please specify whom and why. Consider extended family if HBV)
Do you know if (…) has hurt anyone else? (Please specify whom including the
children, siblings or elderly relatives. Consider HBV) Children  Another family
member  Someone from a previous relationship  Other (please specify) 
Has (…) ever mistreated an animal or the family pet?
Are there any financial issues? For example, are you dependent on (…) for
money/have they recently lost their job/other financial issues?
Has (…) had problems in the past year with drugs (prescription or other), alcohol or
mental health leading to problems in leading a normal life? (If yes, please specify
which and give relevant details if known) Drugs  Alcohol  Mental Health 
Slide 7
Risk Identification Checklist
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Has (…) ever threatened or attempted suicide?
Has (…) ever broken bail / an injunction and / or formal agreement for when they can see you and /
or the children?
– (You may wish to consider this in relation to an ex-partner of the perpetrator if relevant)
Do you know if (…) has ever been in trouble with the police or has a criminal history?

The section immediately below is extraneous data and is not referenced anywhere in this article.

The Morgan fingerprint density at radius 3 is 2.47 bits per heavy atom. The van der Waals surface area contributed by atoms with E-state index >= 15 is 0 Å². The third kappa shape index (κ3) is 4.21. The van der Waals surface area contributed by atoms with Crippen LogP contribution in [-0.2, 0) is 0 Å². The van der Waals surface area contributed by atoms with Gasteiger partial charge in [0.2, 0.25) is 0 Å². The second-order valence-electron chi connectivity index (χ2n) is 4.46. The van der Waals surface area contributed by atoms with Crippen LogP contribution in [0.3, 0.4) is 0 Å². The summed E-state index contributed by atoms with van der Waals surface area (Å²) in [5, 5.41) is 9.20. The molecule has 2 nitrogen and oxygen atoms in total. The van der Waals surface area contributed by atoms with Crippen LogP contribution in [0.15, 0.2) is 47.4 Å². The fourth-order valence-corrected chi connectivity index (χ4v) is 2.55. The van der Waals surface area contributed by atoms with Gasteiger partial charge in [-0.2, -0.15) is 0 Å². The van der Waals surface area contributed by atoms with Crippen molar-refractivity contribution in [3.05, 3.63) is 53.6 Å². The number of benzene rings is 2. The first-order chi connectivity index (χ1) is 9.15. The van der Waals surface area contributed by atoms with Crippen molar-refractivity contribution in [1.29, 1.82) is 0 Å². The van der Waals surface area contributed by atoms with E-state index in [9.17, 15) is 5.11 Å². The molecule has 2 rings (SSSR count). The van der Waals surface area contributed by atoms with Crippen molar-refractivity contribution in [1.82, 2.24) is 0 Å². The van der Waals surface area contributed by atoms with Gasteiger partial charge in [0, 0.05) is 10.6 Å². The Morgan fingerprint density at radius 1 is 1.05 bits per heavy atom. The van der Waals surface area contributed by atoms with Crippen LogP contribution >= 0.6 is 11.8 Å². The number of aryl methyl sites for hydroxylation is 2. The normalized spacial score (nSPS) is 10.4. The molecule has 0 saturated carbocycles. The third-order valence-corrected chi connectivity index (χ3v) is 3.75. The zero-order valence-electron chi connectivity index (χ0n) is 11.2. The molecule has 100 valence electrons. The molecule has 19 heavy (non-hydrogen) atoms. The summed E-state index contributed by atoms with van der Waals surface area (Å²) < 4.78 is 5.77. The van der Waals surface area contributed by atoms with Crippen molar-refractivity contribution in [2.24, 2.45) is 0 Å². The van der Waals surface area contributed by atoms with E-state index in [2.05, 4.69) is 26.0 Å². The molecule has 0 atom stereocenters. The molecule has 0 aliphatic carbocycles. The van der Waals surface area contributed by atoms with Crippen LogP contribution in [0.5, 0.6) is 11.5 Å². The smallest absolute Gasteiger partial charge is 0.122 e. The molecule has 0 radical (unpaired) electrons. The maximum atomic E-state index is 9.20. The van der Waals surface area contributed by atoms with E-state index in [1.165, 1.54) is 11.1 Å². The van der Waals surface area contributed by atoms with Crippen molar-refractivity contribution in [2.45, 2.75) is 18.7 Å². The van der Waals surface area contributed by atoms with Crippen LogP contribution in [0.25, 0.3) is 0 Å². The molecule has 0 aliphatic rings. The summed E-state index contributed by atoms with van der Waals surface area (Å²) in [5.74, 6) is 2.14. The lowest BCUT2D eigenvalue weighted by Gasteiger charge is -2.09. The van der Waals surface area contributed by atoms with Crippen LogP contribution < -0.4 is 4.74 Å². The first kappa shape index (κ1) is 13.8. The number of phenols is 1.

– (If yes, please specify) DV  Sexual violence  Other violence  Other 
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Total ‘yes’ responses – 14 ticks threshold – DOES NOT NEGATE PROFESSIONAL JUDGEMENT
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For consideration by professionals:
– Is there any other information (from victim or professional) which may increase risk level?
– Consider victim’s situation in relation to disability, substance misuse, mental health issues,
cultural/language barriers, ‘honour’-based systems and minimisation.
– Consider abuser’s occupation/interests – could this give them unique access to weapons?
– What are the victim’s greatest priorities to address their safety?
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Do you believe that there are reasonable grounds for referring this case to MARAC? Yes/No
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Do you believe that there are risks facing the children in the family? Yes / No
Slide 8
What is needed for this to work.
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NOT GOOD PRACTICE TO BE A TICK BOX EXERCISE
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Training on Domestic Violence
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Training on RISK in relation to DV specifically
– Understand professional judgement
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Ensuring links with DV Services
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MARAC - Representative
Slide 9